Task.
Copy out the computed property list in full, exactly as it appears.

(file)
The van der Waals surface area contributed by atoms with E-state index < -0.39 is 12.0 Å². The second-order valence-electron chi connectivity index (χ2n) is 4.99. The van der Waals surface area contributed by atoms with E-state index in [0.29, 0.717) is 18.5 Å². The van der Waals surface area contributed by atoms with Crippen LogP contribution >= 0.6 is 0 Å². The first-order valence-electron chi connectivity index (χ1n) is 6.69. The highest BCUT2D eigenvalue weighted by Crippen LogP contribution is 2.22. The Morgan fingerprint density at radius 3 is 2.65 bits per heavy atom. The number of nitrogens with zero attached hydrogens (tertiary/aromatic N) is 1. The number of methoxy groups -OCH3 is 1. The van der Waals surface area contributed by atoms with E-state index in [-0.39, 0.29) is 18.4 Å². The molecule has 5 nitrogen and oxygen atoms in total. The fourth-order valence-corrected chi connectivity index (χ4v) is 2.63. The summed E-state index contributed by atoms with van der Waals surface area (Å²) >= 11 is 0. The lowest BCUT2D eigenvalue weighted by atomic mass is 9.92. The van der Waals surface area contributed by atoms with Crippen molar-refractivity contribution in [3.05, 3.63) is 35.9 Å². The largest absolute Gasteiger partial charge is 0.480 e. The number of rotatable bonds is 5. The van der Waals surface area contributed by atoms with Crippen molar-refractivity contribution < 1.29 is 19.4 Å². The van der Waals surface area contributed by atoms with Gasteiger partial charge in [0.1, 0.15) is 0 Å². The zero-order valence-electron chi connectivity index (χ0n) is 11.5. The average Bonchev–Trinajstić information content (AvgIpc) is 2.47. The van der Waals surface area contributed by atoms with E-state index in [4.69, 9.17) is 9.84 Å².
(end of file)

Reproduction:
The van der Waals surface area contributed by atoms with E-state index < -0.39 is 12.0 Å². The second-order valence-electron chi connectivity index (χ2n) is 4.99. The van der Waals surface area contributed by atoms with E-state index in [0.29, 0.717) is 18.5 Å². The van der Waals surface area contributed by atoms with Crippen LogP contribution >= 0.6 is 0 Å². The first-order valence-electron chi connectivity index (χ1n) is 6.69. The highest BCUT2D eigenvalue weighted by Crippen LogP contribution is 2.22. The Morgan fingerprint density at radius 3 is 2.65 bits per heavy atom. The number of nitrogens with zero attached hydrogens (tertiary/aromatic N) is 1. The number of methoxy groups -OCH3 is 1. The van der Waals surface area contributed by atoms with E-state index in [-0.39, 0.29) is 18.4 Å². The molecule has 5 nitrogen and oxygen atoms in total. The fourth-order valence-corrected chi connectivity index (χ4v) is 2.63. The summed E-state index contributed by atoms with van der Waals surface area (Å²) >= 11 is 0. The lowest BCUT2D eigenvalue weighted by atomic mass is 9.92. The van der Waals surface area contributed by atoms with Crippen molar-refractivity contribution in [3.05, 3.63) is 35.9 Å². The largest absolute Gasteiger partial charge is 0.480 e. The number of rotatable bonds is 5. The van der Waals surface area contributed by atoms with Crippen molar-refractivity contribution < 1.29 is 19.4 Å². The van der Waals surface area contributed by atoms with Gasteiger partial charge in [0.1, 0.15) is 0 Å². The zero-order valence-electron chi connectivity index (χ0n) is 11.5. The average Bonchev–Trinajstić information content (AvgIpc) is 2.47. The van der Waals surface area contributed by atoms with E-state index in [4.69, 9.17) is 9.84 Å².